Sale of African ivory stocks

By Nitin Sethi
Published: Friday 30 April 2004

The African ivory stockpiles:< the standing committee of the Convention on International Trade in Endangered Species (cites) has deferred the one-time sale of 60 tonnes of stockpiled ivory by South Africa, Namibia and Botswana. The decision was taken at the panel's meeting, which took place in Geneva from March 15-19. Earlier, in November 2002, the cites C onference of Parties in Chile had made a provisional, one-off allowance for these countries to sell the existing stocks once certain conditions were met.

But the cites committee ruled that the countries must have a system to monitor the illegal killing of elephants, and any ivory seized or of unknown origin should not be traded. It further stipulated that verification was needed to ensure that only registered government stocks are sold. The cites panel also ordained that sales proceeds be used for elephant conservation and other development programmes in or adjacent to the African elephant range states.

The decision also aims at enabling cites' ivory trade watchdog body, Monitoring the Illegal Killing of Elephants (mike), to develop a model for studying a possible correlation between elephant deaths and ivory sales. " mike was asked to investigate such a relationship and find a model to quantify it. It has not been able to complete the task," revealed Rajesh Gopal, the Indian representative at the cites meet. Gopal is the director of the Union ministry of environment and forests' Project Tiger.

It is often conjectured that allowing international ivory trade in African countries might increase poaching of elephants, even in Asia. "The chances of mike actually coming up with a model that links the sale of ivory to elephant mortality now seem rare," feels Ashok Kumar of Delhi-based Wildlife Trust of India. He was also present at the meeting. "Experts now acknowledge that establishing a causal link is impossible. But most parties still believe that the mike report will assess quite accurately whether trade is the cause of increased poaching," says Susie Watts of Wildaid, a conservation group headquartered in San Francisco. "India, on its part, has always opposed the trade," says Gopal. So has Kenya, along with several other African nations. However, the final decision has been deferred to the next Conference of Parties in October 2004.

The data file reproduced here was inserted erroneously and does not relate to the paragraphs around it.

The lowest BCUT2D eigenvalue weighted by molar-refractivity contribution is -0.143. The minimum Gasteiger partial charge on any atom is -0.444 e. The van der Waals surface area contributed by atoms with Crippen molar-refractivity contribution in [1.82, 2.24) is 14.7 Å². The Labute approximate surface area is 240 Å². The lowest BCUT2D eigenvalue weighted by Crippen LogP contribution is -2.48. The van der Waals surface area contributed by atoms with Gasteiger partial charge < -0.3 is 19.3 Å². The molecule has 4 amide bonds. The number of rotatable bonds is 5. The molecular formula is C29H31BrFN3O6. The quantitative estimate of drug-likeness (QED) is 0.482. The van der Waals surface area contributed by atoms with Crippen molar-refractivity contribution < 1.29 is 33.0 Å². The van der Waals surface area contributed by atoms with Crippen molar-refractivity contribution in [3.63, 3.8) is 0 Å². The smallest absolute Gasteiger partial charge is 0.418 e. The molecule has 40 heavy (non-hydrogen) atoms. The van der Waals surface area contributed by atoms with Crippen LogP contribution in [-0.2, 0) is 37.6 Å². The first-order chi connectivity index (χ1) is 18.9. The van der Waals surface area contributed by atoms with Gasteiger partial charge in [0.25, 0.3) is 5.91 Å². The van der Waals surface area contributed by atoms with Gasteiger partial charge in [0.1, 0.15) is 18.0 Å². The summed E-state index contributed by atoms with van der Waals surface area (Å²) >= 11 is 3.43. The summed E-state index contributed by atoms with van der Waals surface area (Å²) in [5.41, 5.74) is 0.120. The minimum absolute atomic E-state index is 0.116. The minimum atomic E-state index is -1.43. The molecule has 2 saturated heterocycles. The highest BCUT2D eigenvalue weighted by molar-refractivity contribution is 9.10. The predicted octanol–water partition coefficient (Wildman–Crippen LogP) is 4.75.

Meanwhile, during a discussion on Asian big cats, Gopal informed the meeting that India had decided to set up a cites cell that would also house a wildlife crime monitoring cell. He stressed that undue pressure had been imposed on developing countries like India to regulate illegal wildlife trade. In contrast, developed countries, which house more than 15,000 tigers in captivity, are not monitored, he alleged.

The standing committee rejected a proposal for a resolution against India for not adequately preventing the trade in the Tibetan antelope's hide, used to make shahtoosh shawls. Gopal told the meeting that the matter was sub-judice in India, even as the Jammu and Kashmir government had upgraded the animal's protection from Schedule ii to Schedule i of the state's Wildlife Protection Act.

However, in a new development, the j&k government has now decided to oppose the ban on shahtoosh trade (see box: Changing tack).

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